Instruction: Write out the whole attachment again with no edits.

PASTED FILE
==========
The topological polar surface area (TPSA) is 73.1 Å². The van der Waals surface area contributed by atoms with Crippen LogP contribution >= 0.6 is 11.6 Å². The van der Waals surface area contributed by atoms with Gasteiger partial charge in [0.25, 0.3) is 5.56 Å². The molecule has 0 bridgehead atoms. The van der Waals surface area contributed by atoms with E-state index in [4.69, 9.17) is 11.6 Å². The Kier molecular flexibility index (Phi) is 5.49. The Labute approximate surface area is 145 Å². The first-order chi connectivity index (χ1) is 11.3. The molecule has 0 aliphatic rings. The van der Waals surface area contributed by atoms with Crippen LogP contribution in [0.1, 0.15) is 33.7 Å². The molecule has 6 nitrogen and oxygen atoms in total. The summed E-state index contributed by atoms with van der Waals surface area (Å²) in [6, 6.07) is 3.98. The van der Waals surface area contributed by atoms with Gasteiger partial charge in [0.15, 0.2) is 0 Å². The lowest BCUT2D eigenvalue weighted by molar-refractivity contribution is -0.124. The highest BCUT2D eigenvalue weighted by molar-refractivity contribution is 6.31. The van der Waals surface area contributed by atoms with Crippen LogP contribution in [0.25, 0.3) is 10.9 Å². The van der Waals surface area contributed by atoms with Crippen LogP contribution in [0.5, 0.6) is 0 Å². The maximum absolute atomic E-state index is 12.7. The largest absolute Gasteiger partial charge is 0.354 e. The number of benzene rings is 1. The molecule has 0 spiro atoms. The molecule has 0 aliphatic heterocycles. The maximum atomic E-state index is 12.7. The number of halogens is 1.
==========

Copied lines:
The topological polar surface area (TPSA) is 73.1 Å². The van der Waals surface area contributed by atoms with Crippen LogP contribution >= 0.6 is 11.6 Å². The van der Waals surface area contributed by atoms with Gasteiger partial charge in [0.25, 0.3) is 5.56 Å². The molecule has 0 bridgehead atoms. The van der Waals surface area contributed by atoms with E-state index in [4.69, 9.17) is 11.6 Å². The Kier molecular flexibility index (Phi) is 5.49. The Labute approximate surface area is 145 Å². The first-order chi connectivity index (χ1) is 11.3. The molecule has 0 aliphatic rings. The van der Waals surface area contributed by atoms with Crippen LogP contribution in [0.1, 0.15) is 33.7 Å². The molecule has 6 nitrogen and oxygen atoms in total. The summed E-state index contributed by atoms with van der Waals surface area (Å²) in [6, 6.07) is 3.98. The van der Waals surface area contributed by atoms with Gasteiger partial charge in [0.15, 0.2) is 0 Å². The lowest BCUT2D eigenvalue weighted by molar-refractivity contribution is -0.124. The highest BCUT2D eigenvalue weighted by molar-refractivity contribution is 6.31. The van der Waals surface area contributed by atoms with Crippen LogP contribution in [0.25, 0.3) is 10.9 Å². The van der Waals surface area contributed by atoms with Crippen LogP contribution in [0.5, 0.6) is 0 Å². The maximum absolute atomic E-state index is 12.7. The largest absolute Gasteiger partial charge is 0.354 e. The number of benzene rings is 1. The molecule has 0 spiro atoms. The molecule has 0 aliphatic heterocycles. The maximum atomic E-state index is 12.7. The number of halogens is 1.